Photography for Art Color Control; White Balance and Calibration

Color can vary a little to a lot from camera to monitor to printer to browser, etc.

You’ve been to a tv store and noticed differences in display color, right?

How do you know which is displaying accurate color? If you’re watching a movie, it isn’t so important. If you’re presenting your painting to a jury or prospective collector, it could be very important!

First calibrate your display. Computer screens and monitors have adjustments for calibration. Consult your owners manual or Google your model for instructions. Shown here is Apple’s built-in calibration application.

When you are confident your monitor is calibrated, you can adjust color from your photo file with confidence. If you are working from an already shot file, start by adjusting the photo’s white balance. Even basic photo software does this. Shown here is Apple Photos.

Find white balance eyedropper in your photo-editing app. Shown here is Apple Photo. You may have to hunt for the eyedropper, but most photo apps have it. Select neutral grey for the eyedropper and find what you know to be a neutral color in the photo to click on.

Neutral white balance. Notice how the color cast is now neutral in the grays and whites.

When setting up to shoot art photos, first set the white balance on your camera to the lighting conditions your shooting in. A good place to shoot paintings is outdoors in the shade (to avoid glare and hot-spots).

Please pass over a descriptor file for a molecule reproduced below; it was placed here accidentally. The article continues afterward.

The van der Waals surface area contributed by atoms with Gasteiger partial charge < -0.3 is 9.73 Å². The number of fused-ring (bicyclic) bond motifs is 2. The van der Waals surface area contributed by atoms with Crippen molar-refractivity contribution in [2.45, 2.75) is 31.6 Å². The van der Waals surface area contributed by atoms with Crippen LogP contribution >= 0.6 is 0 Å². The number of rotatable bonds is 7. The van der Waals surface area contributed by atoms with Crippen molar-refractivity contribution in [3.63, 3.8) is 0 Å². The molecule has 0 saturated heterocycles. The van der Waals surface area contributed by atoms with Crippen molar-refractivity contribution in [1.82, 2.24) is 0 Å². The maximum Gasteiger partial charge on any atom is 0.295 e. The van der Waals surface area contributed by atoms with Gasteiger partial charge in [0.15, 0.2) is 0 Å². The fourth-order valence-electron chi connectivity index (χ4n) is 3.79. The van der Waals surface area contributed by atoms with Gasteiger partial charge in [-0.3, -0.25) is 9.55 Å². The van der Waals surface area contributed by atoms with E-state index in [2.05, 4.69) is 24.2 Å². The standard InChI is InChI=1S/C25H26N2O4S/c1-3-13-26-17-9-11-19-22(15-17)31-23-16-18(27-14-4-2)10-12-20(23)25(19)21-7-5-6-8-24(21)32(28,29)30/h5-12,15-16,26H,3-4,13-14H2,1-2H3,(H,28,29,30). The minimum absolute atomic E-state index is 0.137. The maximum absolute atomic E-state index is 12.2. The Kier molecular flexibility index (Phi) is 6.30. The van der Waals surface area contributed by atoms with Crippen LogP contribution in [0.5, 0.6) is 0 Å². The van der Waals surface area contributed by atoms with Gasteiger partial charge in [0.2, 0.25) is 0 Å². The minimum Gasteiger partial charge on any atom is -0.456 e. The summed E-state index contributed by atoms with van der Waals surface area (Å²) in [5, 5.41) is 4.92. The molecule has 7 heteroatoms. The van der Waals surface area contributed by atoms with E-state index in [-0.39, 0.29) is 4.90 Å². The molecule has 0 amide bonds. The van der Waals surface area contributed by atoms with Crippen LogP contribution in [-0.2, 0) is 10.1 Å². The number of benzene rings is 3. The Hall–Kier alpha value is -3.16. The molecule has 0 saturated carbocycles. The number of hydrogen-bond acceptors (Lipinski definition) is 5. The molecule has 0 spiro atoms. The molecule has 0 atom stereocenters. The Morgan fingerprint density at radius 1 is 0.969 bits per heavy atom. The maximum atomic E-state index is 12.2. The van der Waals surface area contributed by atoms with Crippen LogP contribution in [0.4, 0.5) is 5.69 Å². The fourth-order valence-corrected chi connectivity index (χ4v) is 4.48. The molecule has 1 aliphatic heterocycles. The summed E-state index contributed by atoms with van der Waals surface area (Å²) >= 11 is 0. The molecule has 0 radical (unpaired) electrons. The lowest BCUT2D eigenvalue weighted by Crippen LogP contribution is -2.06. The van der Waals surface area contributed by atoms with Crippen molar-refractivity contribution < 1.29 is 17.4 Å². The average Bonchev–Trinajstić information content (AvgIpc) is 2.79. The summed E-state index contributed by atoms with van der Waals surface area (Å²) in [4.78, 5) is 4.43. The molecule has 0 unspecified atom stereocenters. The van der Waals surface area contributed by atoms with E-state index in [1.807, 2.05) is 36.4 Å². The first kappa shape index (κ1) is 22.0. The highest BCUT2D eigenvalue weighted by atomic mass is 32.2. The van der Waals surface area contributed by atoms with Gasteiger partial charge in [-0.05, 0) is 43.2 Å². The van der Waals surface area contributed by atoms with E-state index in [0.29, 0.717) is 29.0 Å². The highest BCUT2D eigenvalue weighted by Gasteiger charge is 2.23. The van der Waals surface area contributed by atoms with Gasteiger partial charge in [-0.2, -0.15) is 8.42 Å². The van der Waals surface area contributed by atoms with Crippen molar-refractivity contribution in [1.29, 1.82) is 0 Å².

When your display is calibrated and your photo is white balanced, evaluate your image on the display against the art piece you shot. Be sure the lighting your viewing the art piece in is approximately 5,000˚K, (print and graphics industry standard for viewing color). Nowadays most light bulbs list the temperature of light in ˚K (degrees Kelvin). At this point, adjust exposure, contrast, saturation, highlight and shadow, etc. as needed. If “color” is not close between display and art piece, something needs correction in earlier calibration.

If you want a very high accuracy of color match, you’ll want to set your camera white balance manually to shooting environment with a grey card (mid to high-end cameras have this control), and you’ll want to calibrate your monitor with a display calibrator. I use the Datacolor Spyder Pro.

Color theory is complex and photography can get complex. Particularly when working with additive and subtractive color (paint and cmyk print subtracts light and reflects, RGB displays add light by transmitting). Then there is bottomless editing software like photoshop. Whew! An archival degree of accuracy may or may not be important to you, but I do recommend at least familiarizing yourself with the basics of calibration and white balance I introduce here. I also recommend, as artists, speaking the language of color is important. I’ll speak directly to that in another post.